The hard part will be trying to find an accountant to accommodate you with only two days out from the deadline. (We’re a bit busy you guys!)

If this proves difficult, you can always just do your best to lodge your return via MyGov before 31/10, and then potentially have an accountant prepare an amendment for you down the line when there isn’t such a rush.

There is a two-year time frame for individual tax return amendments, so that could be a way around it too.

I recently saw a client who hadn’t lodged his tax return since 1997! I was like,”My dude, what have you even been doing the last quarter century?”

Turns out that, back in 2001, he had let four years’ worth of tax get away from him (he had some health issues at the time) and it was downhill from there.

He put it all in the ‘too-hard basket’, tied it up with a pretty ribbon, and had it loom over him for 25 years. Suffice to say, a weight was lifted when we eventually sorted it all out for him a few weeks ago, despite the cumulative $7,000 penalties for failing to lodge on time.

We’re currently working with the ATO to request a waiver of penalties, based on various health issues over the years, and they’ve been very understanding and compassionate so far.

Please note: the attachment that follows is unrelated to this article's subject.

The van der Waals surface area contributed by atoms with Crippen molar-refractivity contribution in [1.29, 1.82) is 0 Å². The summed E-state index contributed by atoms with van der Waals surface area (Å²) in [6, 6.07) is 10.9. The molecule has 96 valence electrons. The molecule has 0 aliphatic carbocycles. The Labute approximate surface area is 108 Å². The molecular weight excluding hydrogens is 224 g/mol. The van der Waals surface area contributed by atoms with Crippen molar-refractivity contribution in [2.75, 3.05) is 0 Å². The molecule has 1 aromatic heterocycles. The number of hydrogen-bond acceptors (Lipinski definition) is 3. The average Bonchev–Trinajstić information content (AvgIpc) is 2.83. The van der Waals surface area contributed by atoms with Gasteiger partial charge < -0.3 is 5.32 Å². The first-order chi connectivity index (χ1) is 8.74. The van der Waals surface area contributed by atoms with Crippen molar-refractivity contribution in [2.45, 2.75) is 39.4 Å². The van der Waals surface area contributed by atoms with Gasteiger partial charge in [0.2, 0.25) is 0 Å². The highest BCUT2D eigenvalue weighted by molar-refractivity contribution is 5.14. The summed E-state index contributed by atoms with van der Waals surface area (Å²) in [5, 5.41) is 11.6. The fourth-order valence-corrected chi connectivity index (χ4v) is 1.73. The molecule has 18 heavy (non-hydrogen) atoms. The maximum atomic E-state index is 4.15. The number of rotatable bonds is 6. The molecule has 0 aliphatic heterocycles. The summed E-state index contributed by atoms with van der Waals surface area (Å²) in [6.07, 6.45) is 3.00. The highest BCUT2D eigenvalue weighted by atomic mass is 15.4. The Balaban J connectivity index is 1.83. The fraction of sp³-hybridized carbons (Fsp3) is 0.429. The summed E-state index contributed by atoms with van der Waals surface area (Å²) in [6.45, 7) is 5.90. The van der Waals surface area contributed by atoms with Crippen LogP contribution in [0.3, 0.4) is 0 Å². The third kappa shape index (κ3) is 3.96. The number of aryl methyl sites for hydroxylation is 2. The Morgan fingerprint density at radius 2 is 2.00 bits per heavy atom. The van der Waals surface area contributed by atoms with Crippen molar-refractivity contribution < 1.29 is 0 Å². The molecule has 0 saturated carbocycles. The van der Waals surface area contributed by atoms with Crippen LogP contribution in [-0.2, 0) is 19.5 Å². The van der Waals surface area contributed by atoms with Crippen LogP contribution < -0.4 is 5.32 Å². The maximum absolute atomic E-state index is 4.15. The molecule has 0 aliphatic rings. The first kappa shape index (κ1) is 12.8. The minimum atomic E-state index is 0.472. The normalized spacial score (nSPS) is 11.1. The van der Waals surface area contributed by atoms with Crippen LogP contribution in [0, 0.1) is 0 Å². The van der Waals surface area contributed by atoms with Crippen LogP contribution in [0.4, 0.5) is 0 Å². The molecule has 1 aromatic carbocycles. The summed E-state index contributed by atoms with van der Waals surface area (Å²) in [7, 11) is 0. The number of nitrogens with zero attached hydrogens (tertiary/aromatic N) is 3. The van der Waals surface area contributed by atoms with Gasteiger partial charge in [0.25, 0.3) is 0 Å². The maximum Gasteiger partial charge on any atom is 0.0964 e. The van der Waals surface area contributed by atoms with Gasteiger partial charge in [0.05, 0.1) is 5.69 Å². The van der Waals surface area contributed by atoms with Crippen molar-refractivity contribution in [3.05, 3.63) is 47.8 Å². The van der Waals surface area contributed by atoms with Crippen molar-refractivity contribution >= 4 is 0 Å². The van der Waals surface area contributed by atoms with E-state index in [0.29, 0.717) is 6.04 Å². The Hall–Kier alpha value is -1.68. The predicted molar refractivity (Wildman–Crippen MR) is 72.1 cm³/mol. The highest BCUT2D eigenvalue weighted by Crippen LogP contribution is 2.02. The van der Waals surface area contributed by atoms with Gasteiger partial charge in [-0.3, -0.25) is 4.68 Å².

If you have a few unlodged returns yourself, there is no better time than now to start churning through them.

I know all this might sound scary, but trust me, it doesn’t have to be. Just think of the ATO like any other character at your Halloween party this weekend – human underneath, in a flesh-eating zombie costume on top.

They don’t really want to eat your brains. They just want to keep you on your toes, while helping you fulfil your tax obligations.

More than anything, they want to work with you to understand why you’ve lodged late and if there is something they can do to help you along in the future.

Moral of the story – do your bloody tax return will ya? And consider seeing a registered tax agent. It’s not free (obviously), but we can free you from that pesky October 31 deadline.